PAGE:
A good example is SAP HANA. As the world's largest application software provider, SAP is always a good content target for us. But not all topics are created equal. In its marketing, SAP has focused very heavily on HANA. You can see the adverts running everywhere in large international airports and regardless of what you think of them, there is some impact. HANA is always an integral part of executive discussions and when Hasso Plattner, co-founder SAP and its technical thought leader speak, people take notice.

We are fortunate to get access to Plattner from time to time and have excellent technical resources in the shape of Dick Hirsch, who can explain the meaning of HANA for those with a more geeky appetite. Some of the team have high level access to SAP executives and we maintain long lines of communication with the company's ecosystem of partners and developers.

In short, we're not struggling to understand what the HANA topic means, although that changes over time. The results are self evident. This piece where Plattner explains "Simple SAP" is our highest trafficked and shared piece from the last year. It is still read yet is over eight moths old. Why is that happening when the game has already moved on to deeper discussions around S/4 and even more recently, technical and performance enhancements?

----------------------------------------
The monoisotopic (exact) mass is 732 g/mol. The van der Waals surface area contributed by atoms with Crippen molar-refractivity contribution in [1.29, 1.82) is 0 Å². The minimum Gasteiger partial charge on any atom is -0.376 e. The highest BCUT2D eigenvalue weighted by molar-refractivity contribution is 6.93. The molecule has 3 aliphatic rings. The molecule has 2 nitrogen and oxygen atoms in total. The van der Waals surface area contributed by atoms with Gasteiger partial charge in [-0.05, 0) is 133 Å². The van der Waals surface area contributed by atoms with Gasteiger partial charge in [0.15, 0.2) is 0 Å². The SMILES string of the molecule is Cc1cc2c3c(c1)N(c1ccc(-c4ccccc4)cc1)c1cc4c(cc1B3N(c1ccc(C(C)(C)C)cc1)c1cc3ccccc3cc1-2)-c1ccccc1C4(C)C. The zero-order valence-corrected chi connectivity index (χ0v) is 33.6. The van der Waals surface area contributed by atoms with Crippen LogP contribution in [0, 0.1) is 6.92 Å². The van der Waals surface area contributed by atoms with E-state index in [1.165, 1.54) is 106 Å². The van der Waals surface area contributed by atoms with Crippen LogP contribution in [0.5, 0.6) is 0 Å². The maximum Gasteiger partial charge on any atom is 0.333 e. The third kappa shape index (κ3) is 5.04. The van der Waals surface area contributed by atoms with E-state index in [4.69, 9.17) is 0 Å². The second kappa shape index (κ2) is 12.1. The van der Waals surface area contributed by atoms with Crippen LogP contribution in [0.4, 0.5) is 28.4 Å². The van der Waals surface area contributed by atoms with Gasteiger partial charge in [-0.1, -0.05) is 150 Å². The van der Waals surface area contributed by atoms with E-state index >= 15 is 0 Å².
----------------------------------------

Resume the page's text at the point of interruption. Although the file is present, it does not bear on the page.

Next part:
That particular piece has now become part of the established narrative around SAP HANA as a broad topic and the fact it has been shared so widely, again LinkedIn was by far and away the most important influencing media platform, has given that story an 'evergreen quality.' That is just as important as the more popular pieces that do well, simply because of what they cover.

Tip time

This discussion has focused on the impact of social media as a mechanism for lifting content and lengthening its shelf life. Nothing I've said so far feeds into he more important conversation around 'who' is consuming content. That's a much more nuanced conversation with which we go back and forth every other day.

  1. Social sharing is a form of gamification and one that delivers a significant bang for the buck. It is relatively cheap to implement yet can yield good rewards. We believe its overall impact is something around 18-20% in direct traffic referrals but that varies individually from almost nil to as much as 40%.
  2. The trick comes in understanding how individual content is performing, going to where it performs best and then using triggers to get people to see more of that content. Much of that can be planned or coordinated using solutions like CoSchedule, one of our favorites.
  3. Before closing I want to offer a tip. Find a service that can tell you how well your content is doing and which can suggest stories to push. This works for content that has done well and may still be relevant or current. We have done this a few times recently and it is surprising how well those stories end up performing. It's something that makes sense at weekends when people are searching for content they need for the following week or which covers an interest area they're researching for the long haul.

I hope that's helpful...